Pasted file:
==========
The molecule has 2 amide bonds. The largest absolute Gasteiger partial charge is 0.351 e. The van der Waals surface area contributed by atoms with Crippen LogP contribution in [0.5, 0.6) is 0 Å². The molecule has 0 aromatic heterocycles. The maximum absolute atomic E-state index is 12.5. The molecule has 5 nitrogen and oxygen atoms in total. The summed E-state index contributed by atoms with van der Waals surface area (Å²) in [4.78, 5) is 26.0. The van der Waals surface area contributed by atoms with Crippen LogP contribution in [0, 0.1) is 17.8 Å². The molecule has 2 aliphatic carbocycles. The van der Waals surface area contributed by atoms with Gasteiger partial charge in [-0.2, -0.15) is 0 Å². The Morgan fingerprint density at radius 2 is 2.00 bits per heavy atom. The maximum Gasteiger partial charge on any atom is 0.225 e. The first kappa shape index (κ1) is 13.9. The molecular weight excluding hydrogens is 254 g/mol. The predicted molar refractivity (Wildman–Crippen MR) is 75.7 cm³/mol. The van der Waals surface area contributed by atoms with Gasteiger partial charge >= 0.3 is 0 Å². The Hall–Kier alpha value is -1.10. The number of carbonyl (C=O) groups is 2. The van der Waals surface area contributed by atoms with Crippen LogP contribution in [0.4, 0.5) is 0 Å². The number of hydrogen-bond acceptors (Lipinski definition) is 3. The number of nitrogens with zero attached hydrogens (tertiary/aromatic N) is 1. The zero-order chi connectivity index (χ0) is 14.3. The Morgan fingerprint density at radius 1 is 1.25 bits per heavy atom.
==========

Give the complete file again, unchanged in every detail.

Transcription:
The molecule has 2 amide bonds. The largest absolute Gasteiger partial charge is 0.351 e. The van der Waals surface area contributed by atoms with Crippen LogP contribution in [0.5, 0.6) is 0 Å². The molecule has 0 aromatic heterocycles. The maximum absolute atomic E-state index is 12.5. The molecule has 5 nitrogen and oxygen atoms in total. The summed E-state index contributed by atoms with van der Waals surface area (Å²) in [4.78, 5) is 26.0. The van der Waals surface area contributed by atoms with Crippen LogP contribution in [0, 0.1) is 17.8 Å². The molecule has 2 aliphatic carbocycles. The van der Waals surface area contributed by atoms with Gasteiger partial charge in [-0.2, -0.15) is 0 Å². The Morgan fingerprint density at radius 2 is 2.00 bits per heavy atom. The maximum Gasteiger partial charge on any atom is 0.225 e. The first kappa shape index (κ1) is 13.9. The molecular weight excluding hydrogens is 254 g/mol. The predicted molar refractivity (Wildman–Crippen MR) is 75.7 cm³/mol. The van der Waals surface area contributed by atoms with Gasteiger partial charge >= 0.3 is 0 Å². The Hall–Kier alpha value is -1.10. The number of carbonyl (C=O) groups is 2. The van der Waals surface area contributed by atoms with Crippen LogP contribution in [0.4, 0.5) is 0 Å². The number of hydrogen-bond acceptors (Lipinski definition) is 3. The number of nitrogens with zero attached hydrogens (tertiary/aromatic N) is 1. The zero-order chi connectivity index (χ0) is 14.3. The Morgan fingerprint density at radius 1 is 1.25 bits per heavy atom.